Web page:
Depression is a common condition, affecting hundreds of millions of people around the world and has become the leading cause of disability in Europe. Although incredibly prevalent, treatment for depression is not always effective, with only one third of patients achieving remission with antidepressants.
Folate may have a role in treating depression. Lower levels of folate have been found in individuals with depression and lower folate levels have been associated with poorer responses to antidepressants. Given that folate is essential for the production of serotonin and noradrenaline in the human brain, and antidepressants act to increase the amount of these neurotransmitters, folate may be beneficial in increasing the effectiveness of antidepressants.
Previous studies on supplementing with folic acid during treatment for antidepressants have produced contradictory results as to its effectiveness, but have also been poorly powered. The overall objective of the FolATED (Folate Augmentation of Treatment – Evaluation for Depression) study was to assess the clinical effectiveness and cost effectiveness of supplementing with folic acid during treatment with antidepressants for moderate to severe depression. FolATED also looked into whether baseline folate levels predicted response to antidepressant medication.
- Recruited from 3 centres across Wales between 2007 and 2010.
- Referred patients were screened for eligibility – the researchers were looking for people with moderate to severe depression, meaning a score of at least 19 on the Beck Depression Inventory (BDI-II) at screening, and at least 17 when commencing the study. Potential participants also had to be treated with, or about to start, antidepressant medication. People were excluded from participating on various grounds, such as being deficient in folate or B12, having taken folic acid supplements in last 2 months or having other conditions, from psychosis to terminal illness.
- 440 participants completed the study. Of these, only 343 participants had complete data, as missing data was imputed where feasible.
- Screening for participation took part 2 weeks before commencing the study, with time to commence antidepressant medication if needed. Another assessment took part at 1 week pre-study to check on progress of medication.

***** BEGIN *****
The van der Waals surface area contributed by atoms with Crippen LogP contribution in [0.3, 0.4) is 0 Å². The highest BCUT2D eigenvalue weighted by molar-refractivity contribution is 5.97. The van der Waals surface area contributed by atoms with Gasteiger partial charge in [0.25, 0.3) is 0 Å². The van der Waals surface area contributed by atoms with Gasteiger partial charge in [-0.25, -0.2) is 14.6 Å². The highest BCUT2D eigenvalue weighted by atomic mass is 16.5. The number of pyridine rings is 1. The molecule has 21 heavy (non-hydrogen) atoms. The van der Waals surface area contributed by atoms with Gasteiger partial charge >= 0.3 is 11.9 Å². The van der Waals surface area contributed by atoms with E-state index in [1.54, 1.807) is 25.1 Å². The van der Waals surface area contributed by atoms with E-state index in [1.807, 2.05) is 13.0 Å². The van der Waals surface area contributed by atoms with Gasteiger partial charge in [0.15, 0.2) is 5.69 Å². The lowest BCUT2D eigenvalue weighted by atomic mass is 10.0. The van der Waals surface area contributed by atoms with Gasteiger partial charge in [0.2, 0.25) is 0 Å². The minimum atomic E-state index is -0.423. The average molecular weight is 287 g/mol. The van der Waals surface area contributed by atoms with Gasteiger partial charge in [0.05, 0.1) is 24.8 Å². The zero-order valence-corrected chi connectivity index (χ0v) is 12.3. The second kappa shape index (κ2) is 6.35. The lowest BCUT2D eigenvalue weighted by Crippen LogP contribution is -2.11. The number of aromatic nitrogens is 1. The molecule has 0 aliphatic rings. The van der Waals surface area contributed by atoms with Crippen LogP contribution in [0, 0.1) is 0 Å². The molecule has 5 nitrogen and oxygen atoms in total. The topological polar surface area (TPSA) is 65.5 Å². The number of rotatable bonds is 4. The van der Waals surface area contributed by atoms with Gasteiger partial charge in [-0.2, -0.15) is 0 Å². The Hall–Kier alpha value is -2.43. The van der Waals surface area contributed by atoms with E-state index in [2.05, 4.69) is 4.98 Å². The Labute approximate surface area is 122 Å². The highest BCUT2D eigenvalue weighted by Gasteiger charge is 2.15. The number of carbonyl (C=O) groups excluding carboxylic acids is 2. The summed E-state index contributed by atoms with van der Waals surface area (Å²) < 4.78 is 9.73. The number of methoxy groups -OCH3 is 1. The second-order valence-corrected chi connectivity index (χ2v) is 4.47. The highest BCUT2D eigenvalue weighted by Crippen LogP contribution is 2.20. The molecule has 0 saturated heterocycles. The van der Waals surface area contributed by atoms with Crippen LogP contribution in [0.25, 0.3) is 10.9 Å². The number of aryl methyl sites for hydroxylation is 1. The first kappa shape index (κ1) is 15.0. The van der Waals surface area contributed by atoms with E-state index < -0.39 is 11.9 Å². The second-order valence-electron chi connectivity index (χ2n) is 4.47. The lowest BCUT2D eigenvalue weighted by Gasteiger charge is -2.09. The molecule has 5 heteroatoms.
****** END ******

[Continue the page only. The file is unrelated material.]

- Participants were randomly assigned to folate supplementation (with 5mg of folic acid) or control group by algorithm to ensure characteristics, such as gender, type of antidepressant medication or participant’s research centre were roughly equally represented in the two samples.
- Double blind design.
Assessed at baseline (week 0), and 4, 12 and 25 weeks thereafter:
- BDI-II (primary outcome)
- Clinical Global Impression (CGI)
- Montgomery–Åsberg Depression Rating Scale (MADRS)
- UKU side effects scale
- Mini International Neuropsychiatric Interview (MINI) suicidality subscale.
No significant differences between the folate and placebo groups were found using the above measures.
- UK 12-item Short Form Health Survey (SF-12; both mental and physical components)
- European Quality of life scale – 5 Dimensions (EQ-5D).
The only significant result was found on the mental health section of the SF-12 (on which higher scores show better health) where the placebo group had a higher mean score of 34.09, compared with the folate group’s score of 31.99.
- Morisky Questionnaire
No differences were found in compliance between the two experimental groups.
No significant differences were found in resource use and costs between the folic acid and placebo groups – treatment taken by the folic acid group was just £48 cheaper on average, when costs were adjusted for group differences at baseline. Similarly, there were no significant differences between the folic acid and placebo groups in gain of quality-adjusted life years (QALYs).
Biochemistry (undertaken through blood tests at 0, 12 and 25 weeks)
- Serum and red cell folate
- Homocysteine (elevated levels indicate folate deficiency)
- Vitamin B12 (important to consider, as people low in vitamin B12 can be adversely affected by high folate levels)
Supplementing with folic acid was found to be effective at increasing folate levels and decreasing homocysteine levels, compared with placebo.
Overall, participants’ biochemistry had little relationship with the other measures. Only on the CGI Improvement scale did baseline biochemistry predict outcome, though only for red cell folate and homocysteine. In this case, homocysteine produced a strong effect, with a single unit of baseline homocysteine increasing CGI improvement by 0.05 (95% CI from 0.03 to 0.08; p < 0.001).
Participants deficient in red cell folate showed significant differences between folic acid and placebo on the mental component score from the SF-12 and CGI Severity (with several other measures being marginally significant). However, only 9 participants fell into this subset.
The authors concluded that:
The FolATED trial generated no evidence that folic acid was clinically effective or cost-effective in augmenting antidepressant medication.
Given the large sample size and stringent blinding procedures used in the FolATED study, the conclusions drawn are likely to be valid.
The authors suggest that their negative results may have arisen due to the use of the biologically inactive folic acid to supplement folate, rather than the biologically active methylfolate. This folic acid may have competed against methylfolate for folate receptors for transport across the blood-brain barrier, and so have effectively increased folate deficiency in the brain, leading to the negative results. From this, the authors suggest that it would be beneficial for future research to investigate whether methylfolate, rather than folic acid, is an effective adjunct for antidepressants.